For more on communication skills switch over to: 20+ Effective Communication Skills for Resumes & Workplace Success and Biligual Resume Examples
How to Describe Language Proficiency on a Resume
There’s one problem with those language fluency levels, though.
See, the term native proficiency might be easy for an employer to understand.
However, things only get murkier from there.
- What does it mean to be proficient in a language?
- Is there a difference between proficient vs fluent?
- Will an intermediate candidate be able to perform customer service?
- Is a conversational level applicant able to read and write?
Those terms are all foreign to a hiring manager.
So enter the language proficiency scale.
A proficiency language scale is a framework put forth by an organization which segments people into grade levels based on language accuracy, fluency, and other factors.
It standardizes scoring so everyone is on the same page and there’s less confusion.
Here are the most common proficiency frameworks:
Interagency Language Roundtable (ILR)—Developed for the US government, the ILR proficiency scale has 6 language skill levels (0-5), as well as an additional “+” designation for those pesky in-betweens.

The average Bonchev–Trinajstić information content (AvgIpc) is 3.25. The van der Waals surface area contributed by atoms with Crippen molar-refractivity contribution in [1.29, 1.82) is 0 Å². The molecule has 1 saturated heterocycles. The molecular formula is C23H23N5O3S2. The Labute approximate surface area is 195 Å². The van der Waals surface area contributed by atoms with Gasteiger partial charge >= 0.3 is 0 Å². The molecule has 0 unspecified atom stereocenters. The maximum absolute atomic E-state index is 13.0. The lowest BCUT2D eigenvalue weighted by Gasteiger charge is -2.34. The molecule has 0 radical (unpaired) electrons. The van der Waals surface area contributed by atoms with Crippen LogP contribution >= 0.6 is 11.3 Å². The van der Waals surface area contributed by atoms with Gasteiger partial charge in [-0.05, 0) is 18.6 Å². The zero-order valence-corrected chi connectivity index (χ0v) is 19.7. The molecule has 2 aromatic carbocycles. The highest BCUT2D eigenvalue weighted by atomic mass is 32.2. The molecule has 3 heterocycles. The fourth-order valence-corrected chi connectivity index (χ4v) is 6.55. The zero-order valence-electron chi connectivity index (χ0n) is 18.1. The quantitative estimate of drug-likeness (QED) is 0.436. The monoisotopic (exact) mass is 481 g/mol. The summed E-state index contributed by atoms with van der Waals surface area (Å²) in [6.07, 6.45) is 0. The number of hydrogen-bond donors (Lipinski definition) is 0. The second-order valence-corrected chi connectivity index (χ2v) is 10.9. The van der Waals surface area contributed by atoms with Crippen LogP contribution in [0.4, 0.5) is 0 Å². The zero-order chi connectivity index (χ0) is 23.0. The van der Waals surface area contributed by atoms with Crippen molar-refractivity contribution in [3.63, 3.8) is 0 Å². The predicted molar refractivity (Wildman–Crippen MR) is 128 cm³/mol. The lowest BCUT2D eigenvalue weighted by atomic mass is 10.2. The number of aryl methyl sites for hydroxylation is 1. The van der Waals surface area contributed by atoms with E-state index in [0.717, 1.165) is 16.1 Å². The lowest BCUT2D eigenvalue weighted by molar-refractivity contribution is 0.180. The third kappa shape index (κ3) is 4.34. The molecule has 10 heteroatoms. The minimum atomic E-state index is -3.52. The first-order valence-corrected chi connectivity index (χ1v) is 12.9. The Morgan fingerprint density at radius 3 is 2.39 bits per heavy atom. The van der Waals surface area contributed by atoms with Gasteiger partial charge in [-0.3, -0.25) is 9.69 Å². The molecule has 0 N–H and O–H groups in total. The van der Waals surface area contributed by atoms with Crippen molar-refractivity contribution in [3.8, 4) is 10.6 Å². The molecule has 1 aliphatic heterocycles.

Common European Framework of Reference for Languages (CEFR)—A set of European guidelines which are simple to understand and widely-recognized. Basic users are scored as A1 or A2, Independent users are B1 or B2, and Proficient users are C1 or C2.
American Council on the Teaching of Foreign Languages (ACTFL)—Another commonly-used proficiency levels language scale. The language fluency levels include Novice (Low, Mid, High), Intermediate (Low, Mid, High), Advanced (Low, Mid, High), Superior, and Distinguished.
LinkedIn—The premier business network uses their own levels of language proficiency. The LinkedIn language proficiency levels are essentially a copy of the ILR language scale.
And here’s how the main language scales’ scores compare to one another: